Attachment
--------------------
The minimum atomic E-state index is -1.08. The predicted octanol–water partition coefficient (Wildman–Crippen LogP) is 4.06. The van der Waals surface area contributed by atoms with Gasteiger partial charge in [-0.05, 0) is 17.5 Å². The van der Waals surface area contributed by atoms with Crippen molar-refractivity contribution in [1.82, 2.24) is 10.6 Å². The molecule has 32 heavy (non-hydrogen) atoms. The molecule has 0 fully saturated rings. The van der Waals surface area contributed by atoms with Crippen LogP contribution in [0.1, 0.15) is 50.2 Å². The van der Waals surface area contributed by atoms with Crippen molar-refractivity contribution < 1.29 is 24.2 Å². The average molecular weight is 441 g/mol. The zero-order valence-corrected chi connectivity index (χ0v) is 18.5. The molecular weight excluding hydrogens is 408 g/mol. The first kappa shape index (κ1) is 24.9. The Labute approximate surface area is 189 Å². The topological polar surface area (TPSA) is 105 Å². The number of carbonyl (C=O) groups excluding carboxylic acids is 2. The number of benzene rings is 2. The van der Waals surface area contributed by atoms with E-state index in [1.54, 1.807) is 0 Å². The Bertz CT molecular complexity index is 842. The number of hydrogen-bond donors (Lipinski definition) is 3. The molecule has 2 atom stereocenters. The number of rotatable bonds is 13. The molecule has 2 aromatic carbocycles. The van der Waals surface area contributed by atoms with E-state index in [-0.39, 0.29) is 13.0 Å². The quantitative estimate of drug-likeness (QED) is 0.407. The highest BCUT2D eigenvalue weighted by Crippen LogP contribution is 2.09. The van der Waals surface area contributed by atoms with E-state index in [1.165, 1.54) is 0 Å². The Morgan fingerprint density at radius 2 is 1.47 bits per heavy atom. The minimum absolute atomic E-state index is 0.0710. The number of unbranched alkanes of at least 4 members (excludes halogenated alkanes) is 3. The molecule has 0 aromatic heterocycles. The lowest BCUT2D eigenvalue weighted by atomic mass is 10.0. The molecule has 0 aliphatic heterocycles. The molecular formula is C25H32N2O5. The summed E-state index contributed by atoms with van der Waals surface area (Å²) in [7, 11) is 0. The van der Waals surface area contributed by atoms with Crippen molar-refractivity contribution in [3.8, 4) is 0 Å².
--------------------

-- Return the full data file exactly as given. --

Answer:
The minimum atomic E-state index is -1.08. The predicted octanol–water partition coefficient (Wildman–Crippen LogP) is 4.06. The van der Waals surface area contributed by atoms with Gasteiger partial charge in [-0.05, 0) is 17.5 Å². The van der Waals surface area contributed by atoms with Crippen molar-refractivity contribution in [1.82, 2.24) is 10.6 Å². The molecule has 32 heavy (non-hydrogen) atoms. The molecule has 0 fully saturated rings. The van der Waals surface area contributed by atoms with Crippen LogP contribution in [0.1, 0.15) is 50.2 Å². The van der Waals surface area contributed by atoms with Crippen molar-refractivity contribution < 1.29 is 24.2 Å². The average molecular weight is 441 g/mol. The zero-order valence-corrected chi connectivity index (χ0v) is 18.5. The molecular weight excluding hydrogens is 408 g/mol. The first kappa shape index (κ1) is 24.9. The Labute approximate surface area is 189 Å². The topological polar surface area (TPSA) is 105 Å². The number of carbonyl (C=O) groups excluding carboxylic acids is 2. The number of benzene rings is 2. The van der Waals surface area contributed by atoms with E-state index in [1.54, 1.807) is 0 Å². The Bertz CT molecular complexity index is 842. The number of hydrogen-bond donors (Lipinski definition) is 3. The molecule has 2 atom stereocenters. The number of rotatable bonds is 13. The molecule has 2 aromatic carbocycles. The van der Waals surface area contributed by atoms with E-state index in [-0.39, 0.29) is 13.0 Å². The quantitative estimate of drug-likeness (QED) is 0.407. The highest BCUT2D eigenvalue weighted by Crippen LogP contribution is 2.09. The van der Waals surface area contributed by atoms with E-state index in [1.165, 1.54) is 0 Å². The Morgan fingerprint density at radius 2 is 1.47 bits per heavy atom. The minimum absolute atomic E-state index is 0.0710. The number of unbranched alkanes of at least 4 members (excludes halogenated alkanes) is 3. The molecule has 0 aromatic heterocycles. The lowest BCUT2D eigenvalue weighted by atomic mass is 10.0. The molecule has 0 aliphatic heterocycles. The molecular formula is C25H32N2O5. The summed E-state index contributed by atoms with van der Waals surface area (Å²) in [7, 11) is 0. The van der Waals surface area contributed by atoms with Crippen molar-refractivity contribution in [3.8, 4) is 0 Å².